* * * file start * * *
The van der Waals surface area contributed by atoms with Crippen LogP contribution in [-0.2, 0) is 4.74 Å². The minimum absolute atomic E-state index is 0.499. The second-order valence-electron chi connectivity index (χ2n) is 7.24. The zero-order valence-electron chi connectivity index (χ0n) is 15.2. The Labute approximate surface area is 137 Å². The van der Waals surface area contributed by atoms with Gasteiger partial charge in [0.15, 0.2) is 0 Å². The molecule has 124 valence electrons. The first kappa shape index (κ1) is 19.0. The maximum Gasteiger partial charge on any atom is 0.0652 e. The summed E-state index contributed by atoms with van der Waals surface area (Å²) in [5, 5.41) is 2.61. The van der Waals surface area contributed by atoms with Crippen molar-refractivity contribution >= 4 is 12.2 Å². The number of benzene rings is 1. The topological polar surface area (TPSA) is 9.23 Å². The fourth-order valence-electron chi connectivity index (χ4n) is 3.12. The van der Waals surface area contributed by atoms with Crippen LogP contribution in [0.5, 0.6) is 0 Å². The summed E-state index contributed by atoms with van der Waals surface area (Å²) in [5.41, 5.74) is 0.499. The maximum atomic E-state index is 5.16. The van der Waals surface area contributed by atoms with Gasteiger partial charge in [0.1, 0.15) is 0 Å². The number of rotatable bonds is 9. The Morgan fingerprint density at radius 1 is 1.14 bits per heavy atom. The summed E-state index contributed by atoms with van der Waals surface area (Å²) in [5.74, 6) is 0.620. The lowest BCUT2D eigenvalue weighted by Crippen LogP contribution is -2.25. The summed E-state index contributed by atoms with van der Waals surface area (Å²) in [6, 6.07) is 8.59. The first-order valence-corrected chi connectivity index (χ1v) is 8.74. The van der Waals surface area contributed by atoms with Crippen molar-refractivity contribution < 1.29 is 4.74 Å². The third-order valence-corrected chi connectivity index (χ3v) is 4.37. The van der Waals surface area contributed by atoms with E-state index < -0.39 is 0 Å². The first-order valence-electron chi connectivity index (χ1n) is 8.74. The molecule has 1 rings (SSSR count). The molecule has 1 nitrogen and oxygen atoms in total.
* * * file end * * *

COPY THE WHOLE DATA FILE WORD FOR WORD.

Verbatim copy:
The van der Waals surface area contributed by atoms with Crippen LogP contribution in [-0.2, 0) is 4.74 Å². The minimum absolute atomic E-state index is 0.499. The second-order valence-electron chi connectivity index (χ2n) is 7.24. The zero-order valence-electron chi connectivity index (χ0n) is 15.2. The Labute approximate surface area is 137 Å². The van der Waals surface area contributed by atoms with Gasteiger partial charge in [0.15, 0.2) is 0 Å². The molecule has 124 valence electrons. The first kappa shape index (κ1) is 19.0. The maximum Gasteiger partial charge on any atom is 0.0652 e. The summed E-state index contributed by atoms with van der Waals surface area (Å²) in [5, 5.41) is 2.61. The van der Waals surface area contributed by atoms with Crippen molar-refractivity contribution >= 4 is 12.2 Å². The number of benzene rings is 1. The topological polar surface area (TPSA) is 9.23 Å². The fourth-order valence-electron chi connectivity index (χ4n) is 3.12. The van der Waals surface area contributed by atoms with Crippen LogP contribution in [0.5, 0.6) is 0 Å². The summed E-state index contributed by atoms with van der Waals surface area (Å²) in [5.41, 5.74) is 0.499. The maximum atomic E-state index is 5.16. The van der Waals surface area contributed by atoms with Gasteiger partial charge in [0.1, 0.15) is 0 Å². The number of rotatable bonds is 9. The Morgan fingerprint density at radius 1 is 1.14 bits per heavy atom. The summed E-state index contributed by atoms with van der Waals surface area (Å²) in [5.74, 6) is 0.620. The lowest BCUT2D eigenvalue weighted by Crippen LogP contribution is -2.25. The summed E-state index contributed by atoms with van der Waals surface area (Å²) in [6, 6.07) is 8.59. The first-order valence-corrected chi connectivity index (χ1v) is 8.74. The van der Waals surface area contributed by atoms with Crippen molar-refractivity contribution < 1.29 is 4.74 Å². The third-order valence-corrected chi connectivity index (χ3v) is 4.37. The van der Waals surface area contributed by atoms with E-state index < -0.39 is 0 Å². The first-order valence-electron chi connectivity index (χ1n) is 8.74. The molecule has 1 rings (SSSR count). The molecule has 1 nitrogen and oxygen atoms in total.